Bank of America once again may be in violation of the federal Fair Labor Standards Act (FLSA) for not paying its call center employees for all compensable time worked.  A former Bank of America employee filed a putative class action against the banking and financial services company claiming he was denied just compensation.


Maureen Clark and Sonya Alexander, call center employees who each worked for the company for over ten years filed the suit, claiming they and other similarly situated employees were required to work in excess of 10 minutes per day for which they were not paid. They further alleged that Bank of America knew and expected its call center employees to be logged in to the company’s computer system prior to the beginning of their work shifts. Accordingly, the call center employees were required to arrive earlier than their shift start times to perform duties off-the-clock so they were ready for calls when their shifts began.

FSLA requires that employees be compensated for all time worked. Compensable time includes any time where an employer suffers or permits an employee to work. By requiring its call center employees to be logged in to its computer system (which usually took 5-10 minutes), Bank of America potentially violated the FLSA by not compensating them for their off-the-clock work.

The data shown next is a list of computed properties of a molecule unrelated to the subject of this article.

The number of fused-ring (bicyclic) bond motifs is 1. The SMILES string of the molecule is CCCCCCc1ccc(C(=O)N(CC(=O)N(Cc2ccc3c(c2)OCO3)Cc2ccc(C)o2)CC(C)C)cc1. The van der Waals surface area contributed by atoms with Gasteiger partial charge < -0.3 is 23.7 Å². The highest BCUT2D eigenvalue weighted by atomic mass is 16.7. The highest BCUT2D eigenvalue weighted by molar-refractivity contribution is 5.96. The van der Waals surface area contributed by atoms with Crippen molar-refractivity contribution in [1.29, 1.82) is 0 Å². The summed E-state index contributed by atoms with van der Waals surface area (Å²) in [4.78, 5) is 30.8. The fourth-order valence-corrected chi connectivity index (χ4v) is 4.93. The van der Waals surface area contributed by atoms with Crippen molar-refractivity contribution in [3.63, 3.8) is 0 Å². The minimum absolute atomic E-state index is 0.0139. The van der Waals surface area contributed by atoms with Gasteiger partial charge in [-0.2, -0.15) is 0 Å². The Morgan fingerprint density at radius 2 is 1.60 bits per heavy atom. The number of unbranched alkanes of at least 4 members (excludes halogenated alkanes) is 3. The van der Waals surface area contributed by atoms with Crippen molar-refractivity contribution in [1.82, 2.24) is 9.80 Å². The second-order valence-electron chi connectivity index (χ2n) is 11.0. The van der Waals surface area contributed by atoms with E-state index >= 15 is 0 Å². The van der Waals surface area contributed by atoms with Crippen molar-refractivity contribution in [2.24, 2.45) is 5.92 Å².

Attorneys from the law firm of Sommers Schwartz, P.C. are investigating new reports that Bank of America failed to compensate its call center employees for all compensable time in direct violation of federal and state employment laws. If you worked as a call center employee of Bank of America in the U.S. at any time since 2013, please contact us today – we will help you determine if your rights were violated and if you may be owed unpaid wages.

Kevin J. Stoops

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Kevin J. Stoops

Kevin Stoops is an experienced trial attorney who appears frequently in Michigan state courts and federal courts across the United States, representing clients in complex business litigation. He has vast experience and a track record of successful outcomes high-dollar matters involving trade secret, business tort, intellectual property, executive employment, and class action claims.